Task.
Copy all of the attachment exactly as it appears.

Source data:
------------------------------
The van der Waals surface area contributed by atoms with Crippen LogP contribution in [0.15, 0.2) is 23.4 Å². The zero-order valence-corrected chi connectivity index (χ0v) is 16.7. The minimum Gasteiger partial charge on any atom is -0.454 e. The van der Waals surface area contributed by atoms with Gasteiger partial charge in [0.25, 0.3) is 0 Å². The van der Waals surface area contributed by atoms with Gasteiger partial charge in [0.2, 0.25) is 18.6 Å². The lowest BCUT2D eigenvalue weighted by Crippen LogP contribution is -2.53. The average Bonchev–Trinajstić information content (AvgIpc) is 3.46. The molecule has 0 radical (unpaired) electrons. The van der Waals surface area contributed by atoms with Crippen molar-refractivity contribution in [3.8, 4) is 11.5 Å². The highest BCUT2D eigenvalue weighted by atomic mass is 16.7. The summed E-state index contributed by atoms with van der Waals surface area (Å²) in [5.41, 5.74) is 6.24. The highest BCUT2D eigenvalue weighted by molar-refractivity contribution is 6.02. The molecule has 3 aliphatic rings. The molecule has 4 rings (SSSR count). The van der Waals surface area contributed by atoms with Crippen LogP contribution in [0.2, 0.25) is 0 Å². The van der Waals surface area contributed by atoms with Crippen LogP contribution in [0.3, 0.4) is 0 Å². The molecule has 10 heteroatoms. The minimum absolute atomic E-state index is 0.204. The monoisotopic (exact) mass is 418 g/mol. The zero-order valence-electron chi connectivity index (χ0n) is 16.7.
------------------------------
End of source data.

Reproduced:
The van der Waals surface area contributed by atoms with Crippen LogP contribution in [0.15, 0.2) is 23.4 Å². The zero-order valence-corrected chi connectivity index (χ0v) is 16.7. The minimum Gasteiger partial charge on any atom is -0.454 e. The van der Waals surface area contributed by atoms with Gasteiger partial charge in [0.25, 0.3) is 0 Å². The van der Waals surface area contributed by atoms with Gasteiger partial charge in [0.2, 0.25) is 18.6 Å². The lowest BCUT2D eigenvalue weighted by Crippen LogP contribution is -2.53. The average Bonchev–Trinajstić information content (AvgIpc) is 3.46. The molecule has 0 radical (unpaired) electrons. The van der Waals surface area contributed by atoms with Crippen molar-refractivity contribution in [3.8, 4) is 11.5 Å². The highest BCUT2D eigenvalue weighted by atomic mass is 16.7. The summed E-state index contributed by atoms with van der Waals surface area (Å²) in [5.41, 5.74) is 6.24. The highest BCUT2D eigenvalue weighted by molar-refractivity contribution is 6.02. The molecule has 3 aliphatic rings. The molecule has 4 rings (SSSR count). The van der Waals surface area contributed by atoms with Crippen LogP contribution in [0.2, 0.25) is 0 Å². The van der Waals surface area contributed by atoms with Crippen LogP contribution in [0.3, 0.4) is 0 Å². The molecule has 10 heteroatoms. The minimum absolute atomic E-state index is 0.204. The monoisotopic (exact) mass is 418 g/mol. The zero-order valence-electron chi connectivity index (χ0n) is 16.7.